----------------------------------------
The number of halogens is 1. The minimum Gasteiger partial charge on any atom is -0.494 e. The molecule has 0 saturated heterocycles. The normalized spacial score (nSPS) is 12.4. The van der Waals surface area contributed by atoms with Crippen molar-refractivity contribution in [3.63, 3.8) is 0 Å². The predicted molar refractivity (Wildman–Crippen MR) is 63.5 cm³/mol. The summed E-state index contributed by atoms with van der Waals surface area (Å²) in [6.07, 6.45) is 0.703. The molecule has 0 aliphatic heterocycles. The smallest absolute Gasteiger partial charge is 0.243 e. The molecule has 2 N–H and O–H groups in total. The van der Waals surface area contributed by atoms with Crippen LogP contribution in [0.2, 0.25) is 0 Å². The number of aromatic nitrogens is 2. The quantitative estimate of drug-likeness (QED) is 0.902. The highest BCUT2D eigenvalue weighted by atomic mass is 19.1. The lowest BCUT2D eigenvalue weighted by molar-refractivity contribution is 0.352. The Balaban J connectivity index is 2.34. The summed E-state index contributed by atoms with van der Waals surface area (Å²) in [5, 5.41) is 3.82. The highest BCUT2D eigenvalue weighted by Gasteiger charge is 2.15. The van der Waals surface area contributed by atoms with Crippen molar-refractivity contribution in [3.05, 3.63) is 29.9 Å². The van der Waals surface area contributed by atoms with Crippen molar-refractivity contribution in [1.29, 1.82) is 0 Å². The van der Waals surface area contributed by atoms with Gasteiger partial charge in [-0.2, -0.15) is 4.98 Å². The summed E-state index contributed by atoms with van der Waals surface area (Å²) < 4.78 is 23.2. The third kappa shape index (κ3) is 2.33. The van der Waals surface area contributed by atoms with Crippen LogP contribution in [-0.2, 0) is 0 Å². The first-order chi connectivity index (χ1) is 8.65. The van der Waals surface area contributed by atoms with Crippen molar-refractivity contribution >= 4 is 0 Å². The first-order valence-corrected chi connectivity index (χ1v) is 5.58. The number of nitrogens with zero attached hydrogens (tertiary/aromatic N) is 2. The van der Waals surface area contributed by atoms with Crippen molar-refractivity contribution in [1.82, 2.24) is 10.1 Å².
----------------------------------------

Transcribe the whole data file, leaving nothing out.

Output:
The number of halogens is 1. The minimum Gasteiger partial charge on any atom is -0.494 e. The molecule has 0 saturated heterocycles. The normalized spacial score (nSPS) is 12.4. The van der Waals surface area contributed by atoms with Crippen molar-refractivity contribution in [3.63, 3.8) is 0 Å². The predicted molar refractivity (Wildman–Crippen MR) is 63.5 cm³/mol. The summed E-state index contributed by atoms with van der Waals surface area (Å²) in [6.07, 6.45) is 0.703. The molecule has 0 aliphatic heterocycles. The smallest absolute Gasteiger partial charge is 0.243 e. The molecule has 2 N–H and O–H groups in total. The van der Waals surface area contributed by atoms with Crippen LogP contribution in [0.2, 0.25) is 0 Å². The number of aromatic nitrogens is 2. The quantitative estimate of drug-likeness (QED) is 0.902. The highest BCUT2D eigenvalue weighted by atomic mass is 19.1. The lowest BCUT2D eigenvalue weighted by molar-refractivity contribution is 0.352. The Balaban J connectivity index is 2.34. The summed E-state index contributed by atoms with van der Waals surface area (Å²) in [5, 5.41) is 3.82. The highest BCUT2D eigenvalue weighted by Gasteiger charge is 2.15. The van der Waals surface area contributed by atoms with Crippen molar-refractivity contribution in [3.05, 3.63) is 29.9 Å². The van der Waals surface area contributed by atoms with Crippen molar-refractivity contribution in [1.29, 1.82) is 0 Å². The van der Waals surface area contributed by atoms with Gasteiger partial charge in [-0.2, -0.15) is 4.98 Å². The summed E-state index contributed by atoms with van der Waals surface area (Å²) < 4.78 is 23.2. The third kappa shape index (κ3) is 2.33. The van der Waals surface area contributed by atoms with Crippen LogP contribution in [-0.2, 0) is 0 Å². The first-order chi connectivity index (χ1) is 8.65. The van der Waals surface area contributed by atoms with Crippen molar-refractivity contribution >= 4 is 0 Å². The first-order valence-corrected chi connectivity index (χ1v) is 5.58. The number of nitrogens with zero attached hydrogens (tertiary/aromatic N) is 2. The van der Waals surface area contributed by atoms with Crippen molar-refractivity contribution in [1.82, 2.24) is 10.1 Å².